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Mirageman

Taking a page from Robert Rodriguez's "El Mariachi" playbook, self-taught Chilean director Ernesto Diaz Espinoza pulls off a low-budget superhero movie all the more endearing for knowing its own limitations.

With:
With: Marko Zaror, Maria Elena Swett, Ariel Mateluna, Mauricio Pesutic, Ivan Jara.

Taking a page from Robert Rodriguez’s “El Mariachi” playbook, self-taught Chilean director Ernesto Diaz Espinoza pulls off a low-budget superhero movie all the more endearing for knowing its own limitations. Unlike his Marvel and DC forebears, the blue-suited vigilante in “Mirageman” is an ordinary nightclub bouncer with no superpowers to speak of — he cries, he takes the bus — but actor Marko Zaror’s martial-arts training and kickboxer physique more than compensate. If the helmer shows half Rodriguez’s moxie, he’ll be making studio pics in no time.

Already something of an underground sensation, Espinoza’s shoestring genre pics have been winning North American fans on the festival circuit, where auds are more apt to embrace a subtitled, half-million-dollar extravaganza (which has already broken even in Chile). Comedy comes relatively cheap, but action is another matter, and Espinoza grasps his craft firmly enough to deliver both.

Though not necessarily engineered for laughs, “Mirageman” earns them easily enough by reality-checking the details other superhero movies skip over, or by using not-quite-perfect takes. For example, chasing a gang of muggers into an alley, Maco Gutierrez (Zaror) ducks behind a dumpster and changes clothes — a process that takes so long, it’s a wonder the criminals are still around when he finally buckles his fanny-pack utility belt.

Urged on by an ambitious female newscaster (Maria Elena Swett) he rescued, Maco provides his email address to the public. Immediately, suspicious help requests and wannabe sidekicks are flooding his inbox.

But Maco’s common sense isn’t nearly as sharp as Spidey’s. The thick-headed hero (who builds extra backflips into his action routines and spends most of his alone time shirtless) rushes into one trap after another. On his first mission, he’s ambushed by a vicious street gang. Later, the newswoman stages her own kidnapping so she can capture exclusive rescue footage.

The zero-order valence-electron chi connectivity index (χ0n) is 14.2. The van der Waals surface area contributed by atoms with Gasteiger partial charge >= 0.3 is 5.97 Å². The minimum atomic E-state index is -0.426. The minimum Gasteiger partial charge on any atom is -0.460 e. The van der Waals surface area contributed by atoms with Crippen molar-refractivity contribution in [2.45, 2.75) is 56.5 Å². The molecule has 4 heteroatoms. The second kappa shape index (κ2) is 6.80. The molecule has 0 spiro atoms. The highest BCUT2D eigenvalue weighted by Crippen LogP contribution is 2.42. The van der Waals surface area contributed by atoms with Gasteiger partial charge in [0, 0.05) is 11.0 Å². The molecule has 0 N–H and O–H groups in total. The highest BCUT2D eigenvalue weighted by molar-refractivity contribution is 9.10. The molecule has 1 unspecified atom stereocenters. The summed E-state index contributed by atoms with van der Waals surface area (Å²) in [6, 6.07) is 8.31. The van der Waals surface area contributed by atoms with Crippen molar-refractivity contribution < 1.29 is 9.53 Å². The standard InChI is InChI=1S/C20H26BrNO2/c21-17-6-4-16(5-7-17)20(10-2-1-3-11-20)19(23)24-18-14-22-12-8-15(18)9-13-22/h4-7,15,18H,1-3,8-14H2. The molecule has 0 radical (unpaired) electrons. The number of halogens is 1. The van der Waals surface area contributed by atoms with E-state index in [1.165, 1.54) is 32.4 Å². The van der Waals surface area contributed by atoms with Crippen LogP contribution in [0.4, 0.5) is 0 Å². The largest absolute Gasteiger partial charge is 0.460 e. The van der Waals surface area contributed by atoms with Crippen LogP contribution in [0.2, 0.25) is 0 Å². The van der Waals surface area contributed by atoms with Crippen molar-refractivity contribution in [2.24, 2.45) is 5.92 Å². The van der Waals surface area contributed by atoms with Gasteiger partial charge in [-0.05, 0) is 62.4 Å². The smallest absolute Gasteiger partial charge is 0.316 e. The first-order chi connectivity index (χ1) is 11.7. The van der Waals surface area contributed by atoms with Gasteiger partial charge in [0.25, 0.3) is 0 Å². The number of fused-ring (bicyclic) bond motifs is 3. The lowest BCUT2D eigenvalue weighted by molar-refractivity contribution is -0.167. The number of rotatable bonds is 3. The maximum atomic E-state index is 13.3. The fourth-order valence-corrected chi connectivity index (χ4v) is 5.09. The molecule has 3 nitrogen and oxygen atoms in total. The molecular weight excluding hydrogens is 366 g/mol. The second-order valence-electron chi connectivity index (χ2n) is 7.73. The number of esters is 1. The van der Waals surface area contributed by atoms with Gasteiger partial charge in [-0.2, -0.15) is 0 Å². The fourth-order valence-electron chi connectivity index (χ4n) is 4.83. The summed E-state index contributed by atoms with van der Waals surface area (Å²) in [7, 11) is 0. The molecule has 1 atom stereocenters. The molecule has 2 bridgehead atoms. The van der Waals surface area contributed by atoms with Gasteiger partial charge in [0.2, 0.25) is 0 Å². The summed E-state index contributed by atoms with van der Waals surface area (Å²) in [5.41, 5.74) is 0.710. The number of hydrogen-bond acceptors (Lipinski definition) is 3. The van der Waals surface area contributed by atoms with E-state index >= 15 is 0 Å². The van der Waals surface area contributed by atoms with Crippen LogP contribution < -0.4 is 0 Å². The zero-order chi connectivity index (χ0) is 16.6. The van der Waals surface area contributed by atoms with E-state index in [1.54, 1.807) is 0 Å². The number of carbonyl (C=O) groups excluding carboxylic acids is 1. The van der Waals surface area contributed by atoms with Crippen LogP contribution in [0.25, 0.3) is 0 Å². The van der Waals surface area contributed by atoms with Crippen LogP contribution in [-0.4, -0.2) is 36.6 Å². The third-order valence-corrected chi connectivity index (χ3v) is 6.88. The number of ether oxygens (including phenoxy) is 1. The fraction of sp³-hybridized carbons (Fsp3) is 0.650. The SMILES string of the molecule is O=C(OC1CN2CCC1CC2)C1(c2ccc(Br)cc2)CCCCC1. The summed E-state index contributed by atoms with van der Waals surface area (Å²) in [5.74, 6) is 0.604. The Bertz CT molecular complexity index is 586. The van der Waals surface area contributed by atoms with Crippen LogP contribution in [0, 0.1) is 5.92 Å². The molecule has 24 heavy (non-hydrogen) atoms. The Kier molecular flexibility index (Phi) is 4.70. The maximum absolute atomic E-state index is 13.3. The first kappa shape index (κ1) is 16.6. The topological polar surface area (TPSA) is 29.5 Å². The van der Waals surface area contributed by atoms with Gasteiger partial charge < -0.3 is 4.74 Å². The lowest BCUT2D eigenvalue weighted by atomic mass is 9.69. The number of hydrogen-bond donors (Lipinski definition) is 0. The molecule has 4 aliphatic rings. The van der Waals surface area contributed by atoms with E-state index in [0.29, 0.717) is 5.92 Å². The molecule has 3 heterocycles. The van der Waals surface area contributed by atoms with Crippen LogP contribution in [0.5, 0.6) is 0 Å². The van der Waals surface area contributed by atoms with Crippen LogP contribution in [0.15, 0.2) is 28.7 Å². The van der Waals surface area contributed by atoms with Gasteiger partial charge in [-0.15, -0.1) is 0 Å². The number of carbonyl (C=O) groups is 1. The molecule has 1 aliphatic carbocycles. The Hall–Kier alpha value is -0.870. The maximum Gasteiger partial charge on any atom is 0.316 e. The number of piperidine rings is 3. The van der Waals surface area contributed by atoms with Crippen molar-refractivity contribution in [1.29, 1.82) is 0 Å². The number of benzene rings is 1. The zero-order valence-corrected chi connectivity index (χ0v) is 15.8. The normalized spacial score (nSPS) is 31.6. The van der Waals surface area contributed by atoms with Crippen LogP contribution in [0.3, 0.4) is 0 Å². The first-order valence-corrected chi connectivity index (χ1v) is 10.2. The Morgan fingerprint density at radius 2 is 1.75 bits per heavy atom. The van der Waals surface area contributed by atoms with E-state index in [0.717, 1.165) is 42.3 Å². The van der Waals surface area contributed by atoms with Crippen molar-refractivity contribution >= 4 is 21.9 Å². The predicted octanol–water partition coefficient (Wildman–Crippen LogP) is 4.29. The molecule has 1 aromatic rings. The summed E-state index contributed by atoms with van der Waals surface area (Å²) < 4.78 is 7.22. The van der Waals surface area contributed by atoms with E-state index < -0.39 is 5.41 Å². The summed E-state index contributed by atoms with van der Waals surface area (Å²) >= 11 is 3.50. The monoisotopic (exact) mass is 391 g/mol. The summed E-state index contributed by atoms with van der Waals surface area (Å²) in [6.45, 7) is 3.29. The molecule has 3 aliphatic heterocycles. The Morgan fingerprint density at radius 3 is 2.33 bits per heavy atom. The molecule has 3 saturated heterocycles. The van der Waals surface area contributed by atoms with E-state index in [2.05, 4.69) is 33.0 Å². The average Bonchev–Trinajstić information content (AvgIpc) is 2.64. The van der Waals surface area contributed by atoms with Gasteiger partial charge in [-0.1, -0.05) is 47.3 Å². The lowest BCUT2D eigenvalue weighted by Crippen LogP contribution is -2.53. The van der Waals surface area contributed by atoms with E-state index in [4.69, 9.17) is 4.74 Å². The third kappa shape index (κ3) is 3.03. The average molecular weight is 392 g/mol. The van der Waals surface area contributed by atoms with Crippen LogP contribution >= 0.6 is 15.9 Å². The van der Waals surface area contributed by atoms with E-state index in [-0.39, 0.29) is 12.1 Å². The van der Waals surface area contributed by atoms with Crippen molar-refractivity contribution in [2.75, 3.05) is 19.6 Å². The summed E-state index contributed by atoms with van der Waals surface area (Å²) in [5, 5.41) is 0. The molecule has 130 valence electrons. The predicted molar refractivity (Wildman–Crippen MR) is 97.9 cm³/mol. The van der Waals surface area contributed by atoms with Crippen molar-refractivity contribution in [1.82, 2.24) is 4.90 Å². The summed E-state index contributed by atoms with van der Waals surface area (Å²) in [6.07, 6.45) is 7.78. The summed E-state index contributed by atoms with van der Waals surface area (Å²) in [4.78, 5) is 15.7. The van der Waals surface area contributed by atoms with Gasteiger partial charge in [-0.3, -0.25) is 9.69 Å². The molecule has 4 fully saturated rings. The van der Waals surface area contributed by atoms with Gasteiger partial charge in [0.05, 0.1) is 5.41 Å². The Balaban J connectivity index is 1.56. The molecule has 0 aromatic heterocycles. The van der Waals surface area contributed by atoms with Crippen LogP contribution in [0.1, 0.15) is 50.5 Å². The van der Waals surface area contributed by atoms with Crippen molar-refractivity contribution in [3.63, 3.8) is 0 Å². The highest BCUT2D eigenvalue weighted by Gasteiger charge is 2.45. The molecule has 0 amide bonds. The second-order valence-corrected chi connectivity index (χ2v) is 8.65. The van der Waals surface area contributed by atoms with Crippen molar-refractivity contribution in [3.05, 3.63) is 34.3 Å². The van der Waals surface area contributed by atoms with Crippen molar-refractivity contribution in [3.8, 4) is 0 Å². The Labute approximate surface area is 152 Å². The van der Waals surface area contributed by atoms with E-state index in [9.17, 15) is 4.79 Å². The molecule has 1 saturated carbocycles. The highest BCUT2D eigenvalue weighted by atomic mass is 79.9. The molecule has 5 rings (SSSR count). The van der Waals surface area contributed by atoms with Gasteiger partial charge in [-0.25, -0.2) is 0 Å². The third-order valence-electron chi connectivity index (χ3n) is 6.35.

Mirageman’s primary objective is to bring down the Pedofilia Red, a heavily armed group responsible for abducting local children (a similar news story inspired the film). Judging by the resistance he encounters, Chile’s criminal underworld boasts an endless supply of henchmen, most of whom confront Miragemen in full ninja attire — a tactic that conveniently allows Espinoza to recycle stuntmen.

Shooting on HD, d.p. Nicolas Ibieta amped up the color levels in post to emphasize the pic’s cartoony tone, while sharp editing and Rocco’s funk-music score keep things punchy. Though buff enough to be the next Jean-Claude Van Damme, Zaror seems limited by his one clenched-jaw expression, which makes him hard to read with or without the hood.

Mirageman

Production: A Magnet release of a Mandrill Films/Ronnoc production. Produced by Derek Rundell. Executive producers, Jorge Abud, Gina Aguad, Sebastian Ayub, Ivan Lopez, Jose Miguel Posada, Diego Santander, Javier Schenone, Robinson Tajmuch, Mike Traa, Philipe Villarino. Directed, written, edited by Ernesto Diaz Espinoza, based on an original idea by Espinoza, Marko Zaror.

Crew: Camera (color, HD), Nicolas Ibieta; music, Rocco; art director, Constanza Meza Lopehandia; sound, Diego Fernandez; fight choreographer, Marko Zaror; special effects, Juan Pablo Aliaga. Reviewed at Los Angeles Film Festival (Guilty Pleasures), June 22, 2008. Running time: 87 MIN.

With: With: Marko Zaror, Maria Elena Swett, Ariel Mateluna, Mauricio Pesutic, Ivan Jara.

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